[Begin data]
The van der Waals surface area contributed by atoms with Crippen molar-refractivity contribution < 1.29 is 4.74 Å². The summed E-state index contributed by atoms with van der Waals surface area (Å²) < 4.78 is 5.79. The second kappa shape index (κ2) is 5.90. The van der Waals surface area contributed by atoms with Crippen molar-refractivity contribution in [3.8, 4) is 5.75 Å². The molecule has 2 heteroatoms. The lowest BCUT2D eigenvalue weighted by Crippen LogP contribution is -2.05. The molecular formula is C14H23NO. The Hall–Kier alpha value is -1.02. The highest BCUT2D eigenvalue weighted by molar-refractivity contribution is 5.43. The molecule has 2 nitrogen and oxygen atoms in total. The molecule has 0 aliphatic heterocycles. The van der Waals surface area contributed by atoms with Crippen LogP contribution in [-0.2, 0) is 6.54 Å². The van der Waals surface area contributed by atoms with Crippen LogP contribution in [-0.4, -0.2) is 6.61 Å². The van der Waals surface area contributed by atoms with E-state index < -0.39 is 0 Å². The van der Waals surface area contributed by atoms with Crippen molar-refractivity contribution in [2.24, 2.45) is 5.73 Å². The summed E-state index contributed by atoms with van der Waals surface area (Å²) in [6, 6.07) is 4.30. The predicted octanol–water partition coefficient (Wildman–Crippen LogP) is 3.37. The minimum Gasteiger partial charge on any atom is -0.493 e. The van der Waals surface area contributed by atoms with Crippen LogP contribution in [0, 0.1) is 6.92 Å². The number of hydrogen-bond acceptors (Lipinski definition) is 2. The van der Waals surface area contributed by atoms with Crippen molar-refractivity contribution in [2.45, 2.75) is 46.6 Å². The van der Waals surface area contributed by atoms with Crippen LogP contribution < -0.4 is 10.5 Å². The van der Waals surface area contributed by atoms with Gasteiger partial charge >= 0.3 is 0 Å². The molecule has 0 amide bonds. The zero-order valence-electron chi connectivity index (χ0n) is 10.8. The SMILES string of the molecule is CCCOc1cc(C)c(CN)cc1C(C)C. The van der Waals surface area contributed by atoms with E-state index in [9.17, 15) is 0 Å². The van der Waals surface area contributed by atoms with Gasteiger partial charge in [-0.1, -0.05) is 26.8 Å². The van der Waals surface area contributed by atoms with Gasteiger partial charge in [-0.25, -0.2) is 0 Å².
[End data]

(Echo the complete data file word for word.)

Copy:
The van der Waals surface area contributed by atoms with Crippen molar-refractivity contribution < 1.29 is 4.74 Å². The summed E-state index contributed by atoms with van der Waals surface area (Å²) < 4.78 is 5.79. The second kappa shape index (κ2) is 5.90. The van der Waals surface area contributed by atoms with Crippen molar-refractivity contribution in [3.8, 4) is 5.75 Å². The molecule has 2 heteroatoms. The lowest BCUT2D eigenvalue weighted by Crippen LogP contribution is -2.05. The molecular formula is C14H23NO. The Hall–Kier alpha value is -1.02. The highest BCUT2D eigenvalue weighted by molar-refractivity contribution is 5.43. The molecule has 2 nitrogen and oxygen atoms in total. The molecule has 0 aliphatic heterocycles. The van der Waals surface area contributed by atoms with Crippen LogP contribution in [-0.2, 0) is 6.54 Å². The van der Waals surface area contributed by atoms with Crippen LogP contribution in [-0.4, -0.2) is 6.61 Å². The van der Waals surface area contributed by atoms with E-state index < -0.39 is 0 Å². The van der Waals surface area contributed by atoms with Crippen molar-refractivity contribution in [2.24, 2.45) is 5.73 Å². The summed E-state index contributed by atoms with van der Waals surface area (Å²) in [6, 6.07) is 4.30. The predicted octanol–water partition coefficient (Wildman–Crippen LogP) is 3.37. The minimum Gasteiger partial charge on any atom is -0.493 e. The van der Waals surface area contributed by atoms with Crippen LogP contribution in [0, 0.1) is 6.92 Å². The number of hydrogen-bond acceptors (Lipinski definition) is 2. The van der Waals surface area contributed by atoms with Crippen molar-refractivity contribution in [2.45, 2.75) is 46.6 Å². The van der Waals surface area contributed by atoms with Crippen LogP contribution < -0.4 is 10.5 Å². The van der Waals surface area contributed by atoms with Gasteiger partial charge >= 0.3 is 0 Å². The molecule has 0 amide bonds. The zero-order valence-electron chi connectivity index (χ0n) is 10.8. The SMILES string of the molecule is CCCOc1cc(C)c(CN)cc1C(C)C. The van der Waals surface area contributed by atoms with E-state index in [9.17, 15) is 0 Å². The van der Waals surface area contributed by atoms with Gasteiger partial charge in [-0.1, -0.05) is 26.8 Å². The van der Waals surface area contributed by atoms with Gasteiger partial charge in [-0.25, -0.2) is 0 Å².